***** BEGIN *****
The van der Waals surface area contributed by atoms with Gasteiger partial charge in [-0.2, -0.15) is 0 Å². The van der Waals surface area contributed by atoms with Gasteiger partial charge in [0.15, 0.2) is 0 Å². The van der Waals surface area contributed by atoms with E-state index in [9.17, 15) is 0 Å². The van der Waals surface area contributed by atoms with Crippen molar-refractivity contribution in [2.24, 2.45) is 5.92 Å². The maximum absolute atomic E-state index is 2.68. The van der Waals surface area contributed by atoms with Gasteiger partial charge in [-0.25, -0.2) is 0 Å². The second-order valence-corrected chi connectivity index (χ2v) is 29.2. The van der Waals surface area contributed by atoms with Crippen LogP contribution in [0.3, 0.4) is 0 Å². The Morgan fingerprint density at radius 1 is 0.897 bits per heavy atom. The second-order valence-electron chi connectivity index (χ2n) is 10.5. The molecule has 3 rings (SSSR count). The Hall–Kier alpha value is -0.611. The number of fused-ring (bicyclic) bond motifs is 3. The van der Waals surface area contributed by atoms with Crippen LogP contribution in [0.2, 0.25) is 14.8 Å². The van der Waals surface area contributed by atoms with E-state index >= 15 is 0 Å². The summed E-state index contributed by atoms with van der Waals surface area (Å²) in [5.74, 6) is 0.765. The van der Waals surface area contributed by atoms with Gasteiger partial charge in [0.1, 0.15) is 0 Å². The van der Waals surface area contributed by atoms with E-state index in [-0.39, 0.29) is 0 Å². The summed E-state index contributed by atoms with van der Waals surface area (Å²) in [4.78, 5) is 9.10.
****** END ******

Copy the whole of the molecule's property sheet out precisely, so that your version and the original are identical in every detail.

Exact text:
The van der Waals surface area contributed by atoms with Gasteiger partial charge in [-0.2, -0.15) is 0 Å². The van der Waals surface area contributed by atoms with Gasteiger partial charge in [0.15, 0.2) is 0 Å². The van der Waals surface area contributed by atoms with E-state index in [9.17, 15) is 0 Å². The van der Waals surface area contributed by atoms with Crippen molar-refractivity contribution in [2.24, 2.45) is 5.92 Å². The maximum absolute atomic E-state index is 2.68. The van der Waals surface area contributed by atoms with Gasteiger partial charge in [-0.25, -0.2) is 0 Å². The second-order valence-corrected chi connectivity index (χ2v) is 29.2. The van der Waals surface area contributed by atoms with Crippen LogP contribution in [0.3, 0.4) is 0 Å². The Morgan fingerprint density at radius 1 is 0.897 bits per heavy atom. The second-order valence-electron chi connectivity index (χ2n) is 10.5. The molecule has 3 rings (SSSR count). The Hall–Kier alpha value is -0.611. The number of fused-ring (bicyclic) bond motifs is 3. The van der Waals surface area contributed by atoms with Crippen LogP contribution in [0.2, 0.25) is 14.8 Å². The van der Waals surface area contributed by atoms with E-state index >= 15 is 0 Å². The summed E-state index contributed by atoms with van der Waals surface area (Å²) in [5.74, 6) is 0.765. The van der Waals surface area contributed by atoms with Gasteiger partial charge in [0.1, 0.15) is 0 Å². The van der Waals surface area contributed by atoms with E-state index in [-0.39, 0.29) is 0 Å². The summed E-state index contributed by atoms with van der Waals surface area (Å²) in [4.78, 5) is 9.10.